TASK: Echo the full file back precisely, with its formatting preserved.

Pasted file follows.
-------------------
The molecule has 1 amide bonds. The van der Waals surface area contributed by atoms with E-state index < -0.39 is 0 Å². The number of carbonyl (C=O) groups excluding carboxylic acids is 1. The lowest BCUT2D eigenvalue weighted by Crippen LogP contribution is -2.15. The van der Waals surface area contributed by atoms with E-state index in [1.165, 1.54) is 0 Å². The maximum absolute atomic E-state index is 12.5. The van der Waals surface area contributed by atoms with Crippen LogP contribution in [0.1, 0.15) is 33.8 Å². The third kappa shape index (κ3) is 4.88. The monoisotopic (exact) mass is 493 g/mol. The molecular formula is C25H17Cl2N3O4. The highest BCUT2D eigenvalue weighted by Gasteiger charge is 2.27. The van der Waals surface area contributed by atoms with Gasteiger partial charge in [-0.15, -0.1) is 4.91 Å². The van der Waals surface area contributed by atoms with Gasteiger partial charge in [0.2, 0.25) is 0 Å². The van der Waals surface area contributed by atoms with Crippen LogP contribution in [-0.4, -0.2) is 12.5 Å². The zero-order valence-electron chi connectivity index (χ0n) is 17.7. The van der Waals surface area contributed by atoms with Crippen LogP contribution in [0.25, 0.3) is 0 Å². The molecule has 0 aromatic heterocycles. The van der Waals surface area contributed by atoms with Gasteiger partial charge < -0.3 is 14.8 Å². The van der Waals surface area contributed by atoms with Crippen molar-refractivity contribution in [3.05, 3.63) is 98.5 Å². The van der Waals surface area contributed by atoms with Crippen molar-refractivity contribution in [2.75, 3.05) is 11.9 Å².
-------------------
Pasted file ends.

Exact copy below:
The molecule has 1 amide bonds. The van der Waals surface area contributed by atoms with E-state index < -0.39 is 0 Å². The number of carbonyl (C=O) groups excluding carboxylic acids is 1. The lowest BCUT2D eigenvalue weighted by Crippen LogP contribution is -2.15. The van der Waals surface area contributed by atoms with E-state index in [1.165, 1.54) is 0 Å². The maximum absolute atomic E-state index is 12.5. The van der Waals surface area contributed by atoms with Crippen LogP contribution in [0.1, 0.15) is 33.8 Å². The third kappa shape index (κ3) is 4.88. The monoisotopic (exact) mass is 493 g/mol. The molecular formula is C25H17Cl2N3O4. The highest BCUT2D eigenvalue weighted by Gasteiger charge is 2.27. The van der Waals surface area contributed by atoms with Gasteiger partial charge in [-0.15, -0.1) is 4.91 Å². The van der Waals surface area contributed by atoms with Gasteiger partial charge in [0.2, 0.25) is 0 Å². The van der Waals surface area contributed by atoms with Crippen LogP contribution in [-0.4, -0.2) is 12.5 Å². The zero-order valence-electron chi connectivity index (χ0n) is 17.7. The van der Waals surface area contributed by atoms with Crippen LogP contribution in [0.25, 0.3) is 0 Å². The molecule has 0 aromatic heterocycles. The van der Waals surface area contributed by atoms with Gasteiger partial charge < -0.3 is 14.8 Å². The van der Waals surface area contributed by atoms with Crippen molar-refractivity contribution in [3.05, 3.63) is 98.5 Å². The van der Waals surface area contributed by atoms with Crippen molar-refractivity contribution in [2.75, 3.05) is 11.9 Å².